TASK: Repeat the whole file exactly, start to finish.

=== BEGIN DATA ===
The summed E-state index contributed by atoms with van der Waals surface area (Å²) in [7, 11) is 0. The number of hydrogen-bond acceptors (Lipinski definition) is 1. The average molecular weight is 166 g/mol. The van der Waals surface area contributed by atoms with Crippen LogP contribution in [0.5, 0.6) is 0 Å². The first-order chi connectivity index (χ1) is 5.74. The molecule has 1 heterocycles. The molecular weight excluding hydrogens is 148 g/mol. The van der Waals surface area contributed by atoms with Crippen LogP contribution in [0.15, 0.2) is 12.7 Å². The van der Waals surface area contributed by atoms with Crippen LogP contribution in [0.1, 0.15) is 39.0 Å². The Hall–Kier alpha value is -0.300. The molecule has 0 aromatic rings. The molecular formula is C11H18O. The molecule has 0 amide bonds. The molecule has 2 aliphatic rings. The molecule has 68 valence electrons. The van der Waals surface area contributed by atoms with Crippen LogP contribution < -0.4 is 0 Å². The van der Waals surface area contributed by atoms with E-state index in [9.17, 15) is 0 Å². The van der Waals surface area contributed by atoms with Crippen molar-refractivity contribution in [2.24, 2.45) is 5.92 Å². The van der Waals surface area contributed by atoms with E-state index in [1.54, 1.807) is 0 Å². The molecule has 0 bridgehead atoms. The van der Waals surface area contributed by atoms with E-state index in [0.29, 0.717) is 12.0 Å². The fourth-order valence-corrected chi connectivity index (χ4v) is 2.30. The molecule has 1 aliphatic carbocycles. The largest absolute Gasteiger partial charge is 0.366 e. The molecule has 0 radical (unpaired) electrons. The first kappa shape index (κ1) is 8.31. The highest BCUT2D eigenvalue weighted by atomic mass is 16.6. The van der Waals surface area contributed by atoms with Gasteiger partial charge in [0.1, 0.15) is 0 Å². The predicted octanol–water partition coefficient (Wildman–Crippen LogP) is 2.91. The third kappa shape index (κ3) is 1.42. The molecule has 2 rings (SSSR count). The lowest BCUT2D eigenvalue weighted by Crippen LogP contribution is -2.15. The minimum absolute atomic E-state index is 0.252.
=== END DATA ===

The summed E-state index contributed by atoms with van der Waals surface area (Å²) in [7, 11) is 0. The number of hydrogen-bond acceptors (Lipinski definition) is 1. The average molecular weight is 166 g/mol. The van der Waals surface area contributed by atoms with Crippen LogP contribution in [0.5, 0.6) is 0 Å². The first-order chi connectivity index (χ1) is 5.74. The molecule has 1 heterocycles. The molecular weight excluding hydrogens is 148 g/mol. The van der Waals surface area contributed by atoms with Crippen LogP contribution in [0.15, 0.2) is 12.7 Å². The van der Waals surface area contributed by atoms with Crippen LogP contribution in [0.1, 0.15) is 39.0 Å². The Hall–Kier alpha value is -0.300. The molecule has 0 aromatic rings. The molecular formula is C11H18O. The molecule has 0 amide bonds. The molecule has 2 aliphatic rings. The molecule has 68 valence electrons. The van der Waals surface area contributed by atoms with Crippen LogP contribution < -0.4 is 0 Å². The van der Waals surface area contributed by atoms with E-state index in [9.17, 15) is 0 Å². The van der Waals surface area contributed by atoms with Crippen molar-refractivity contribution in [2.24, 2.45) is 5.92 Å². The van der Waals surface area contributed by atoms with E-state index in [1.54, 1.807) is 0 Å². The molecule has 0 bridgehead atoms. The van der Waals surface area contributed by atoms with E-state index in [0.29, 0.717) is 12.0 Å². The fourth-order valence-corrected chi connectivity index (χ4v) is 2.30. The molecule has 1 aliphatic carbocycles. The largest absolute Gasteiger partial charge is 0.366 e. The molecule has 0 radical (unpaired) electrons. The first kappa shape index (κ1) is 8.31. The highest BCUT2D eigenvalue weighted by atomic mass is 16.6. The van der Waals surface area contributed by atoms with Gasteiger partial charge in [0.1, 0.15) is 0 Å². The predicted octanol–water partition coefficient (Wildman–Crippen LogP) is 2.91. The third kappa shape index (κ3) is 1.42. The molecule has 2 rings (SSSR count). The lowest BCUT2D eigenvalue weighted by Crippen LogP contribution is -2.15. The minimum absolute atomic E-state index is 0.252.